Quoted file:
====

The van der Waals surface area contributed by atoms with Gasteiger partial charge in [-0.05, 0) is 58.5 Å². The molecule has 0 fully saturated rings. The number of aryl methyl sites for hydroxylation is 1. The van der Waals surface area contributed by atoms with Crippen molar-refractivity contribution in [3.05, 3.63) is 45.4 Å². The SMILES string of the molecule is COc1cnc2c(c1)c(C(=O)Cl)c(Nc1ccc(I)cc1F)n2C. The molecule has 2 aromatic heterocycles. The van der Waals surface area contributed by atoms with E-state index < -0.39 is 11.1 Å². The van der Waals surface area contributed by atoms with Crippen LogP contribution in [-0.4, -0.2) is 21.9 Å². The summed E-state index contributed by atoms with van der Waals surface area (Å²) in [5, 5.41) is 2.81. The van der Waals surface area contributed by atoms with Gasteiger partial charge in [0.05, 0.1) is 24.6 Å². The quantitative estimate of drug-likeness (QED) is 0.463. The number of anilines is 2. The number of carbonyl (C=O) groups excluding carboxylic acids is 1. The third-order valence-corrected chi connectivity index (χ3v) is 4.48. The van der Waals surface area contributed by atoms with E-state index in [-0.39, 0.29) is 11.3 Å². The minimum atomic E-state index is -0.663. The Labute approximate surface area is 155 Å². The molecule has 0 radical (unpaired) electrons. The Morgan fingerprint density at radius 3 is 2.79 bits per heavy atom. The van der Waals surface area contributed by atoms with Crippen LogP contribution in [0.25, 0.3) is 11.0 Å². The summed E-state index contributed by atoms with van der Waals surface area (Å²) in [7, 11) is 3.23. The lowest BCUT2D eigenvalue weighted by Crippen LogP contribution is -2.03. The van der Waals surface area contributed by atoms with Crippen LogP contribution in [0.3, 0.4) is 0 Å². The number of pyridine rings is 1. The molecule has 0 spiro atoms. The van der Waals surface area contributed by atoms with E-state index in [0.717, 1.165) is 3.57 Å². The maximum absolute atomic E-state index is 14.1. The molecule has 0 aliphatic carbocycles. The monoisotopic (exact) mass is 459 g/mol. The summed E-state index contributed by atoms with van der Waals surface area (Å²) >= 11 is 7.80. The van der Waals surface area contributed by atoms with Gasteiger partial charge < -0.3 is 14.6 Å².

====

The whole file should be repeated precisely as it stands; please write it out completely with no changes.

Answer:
The van der Waals surface area contributed by atoms with Gasteiger partial charge in [-0.05, 0) is 58.5 Å². The molecule has 0 fully saturated rings. The number of aryl methyl sites for hydroxylation is 1. The van der Waals surface area contributed by atoms with Crippen molar-refractivity contribution in [3.05, 3.63) is 45.4 Å². The SMILES string of the molecule is COc1cnc2c(c1)c(C(=O)Cl)c(Nc1ccc(I)cc1F)n2C. The molecule has 2 aromatic heterocycles. The van der Waals surface area contributed by atoms with E-state index < -0.39 is 11.1 Å². The van der Waals surface area contributed by atoms with Crippen LogP contribution in [-0.4, -0.2) is 21.9 Å². The summed E-state index contributed by atoms with van der Waals surface area (Å²) in [5, 5.41) is 2.81. The van der Waals surface area contributed by atoms with Gasteiger partial charge in [0.05, 0.1) is 24.6 Å². The quantitative estimate of drug-likeness (QED) is 0.463. The number of anilines is 2. The number of carbonyl (C=O) groups excluding carboxylic acids is 1. The third-order valence-corrected chi connectivity index (χ3v) is 4.48. The van der Waals surface area contributed by atoms with E-state index in [-0.39, 0.29) is 11.3 Å². The minimum atomic E-state index is -0.663. The Labute approximate surface area is 155 Å². The molecule has 0 radical (unpaired) electrons. The Morgan fingerprint density at radius 3 is 2.79 bits per heavy atom. The van der Waals surface area contributed by atoms with Crippen LogP contribution in [0.25, 0.3) is 11.0 Å². The summed E-state index contributed by atoms with van der Waals surface area (Å²) in [7, 11) is 3.23. The lowest BCUT2D eigenvalue weighted by Crippen LogP contribution is -2.03. The van der Waals surface area contributed by atoms with Crippen LogP contribution in [0.3, 0.4) is 0 Å². The number of pyridine rings is 1. The molecule has 0 spiro atoms. The van der Waals surface area contributed by atoms with E-state index in [0.717, 1.165) is 3.57 Å². The maximum absolute atomic E-state index is 14.1. The molecule has 0 aliphatic carbocycles. The monoisotopic (exact) mass is 459 g/mol. The summed E-state index contributed by atoms with van der Waals surface area (Å²) >= 11 is 7.80. The van der Waals surface area contributed by atoms with Gasteiger partial charge < -0.3 is 14.6 Å².